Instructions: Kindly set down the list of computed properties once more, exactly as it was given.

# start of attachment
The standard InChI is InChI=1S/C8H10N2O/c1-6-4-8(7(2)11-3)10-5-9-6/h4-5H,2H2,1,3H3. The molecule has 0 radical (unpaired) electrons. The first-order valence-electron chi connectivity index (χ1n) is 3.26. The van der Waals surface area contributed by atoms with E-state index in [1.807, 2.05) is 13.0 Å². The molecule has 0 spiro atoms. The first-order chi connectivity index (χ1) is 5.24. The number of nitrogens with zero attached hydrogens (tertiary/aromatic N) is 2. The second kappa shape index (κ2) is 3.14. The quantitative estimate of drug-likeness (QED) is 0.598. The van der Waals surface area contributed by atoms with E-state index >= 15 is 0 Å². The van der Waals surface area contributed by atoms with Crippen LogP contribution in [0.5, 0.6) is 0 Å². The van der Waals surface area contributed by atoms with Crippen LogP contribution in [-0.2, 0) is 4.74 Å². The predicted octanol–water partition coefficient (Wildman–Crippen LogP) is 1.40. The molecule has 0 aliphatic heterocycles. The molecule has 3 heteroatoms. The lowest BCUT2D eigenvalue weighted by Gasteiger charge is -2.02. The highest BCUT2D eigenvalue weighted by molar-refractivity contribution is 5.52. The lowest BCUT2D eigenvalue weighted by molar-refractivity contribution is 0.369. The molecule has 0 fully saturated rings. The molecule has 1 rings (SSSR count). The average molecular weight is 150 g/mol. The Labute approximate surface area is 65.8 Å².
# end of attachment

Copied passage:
The standard InChI is InChI=1S/C8H10N2O/c1-6-4-8(7(2)11-3)10-5-9-6/h4-5H,2H2,1,3H3. The molecule has 0 radical (unpaired) electrons. The first-order valence-electron chi connectivity index (χ1n) is 3.26. The van der Waals surface area contributed by atoms with E-state index in [1.807, 2.05) is 13.0 Å². The molecule has 0 spiro atoms. The first-order chi connectivity index (χ1) is 5.24. The number of nitrogens with zero attached hydrogens (tertiary/aromatic N) is 2. The second kappa shape index (κ2) is 3.14. The quantitative estimate of drug-likeness (QED) is 0.598. The van der Waals surface area contributed by atoms with E-state index >= 15 is 0 Å². The van der Waals surface area contributed by atoms with Crippen LogP contribution in [0.5, 0.6) is 0 Å². The van der Waals surface area contributed by atoms with Crippen LogP contribution in [-0.2, 0) is 4.74 Å². The predicted octanol–water partition coefficient (Wildman–Crippen LogP) is 1.40. The molecule has 0 aliphatic heterocycles. The molecule has 3 heteroatoms. The lowest BCUT2D eigenvalue weighted by Gasteiger charge is -2.02. The highest BCUT2D eigenvalue weighted by molar-refractivity contribution is 5.52. The lowest BCUT2D eigenvalue weighted by molar-refractivity contribution is 0.369. The molecule has 0 fully saturated rings. The molecule has 1 rings (SSSR count). The average molecular weight is 150 g/mol. The Labute approximate surface area is 65.8 Å².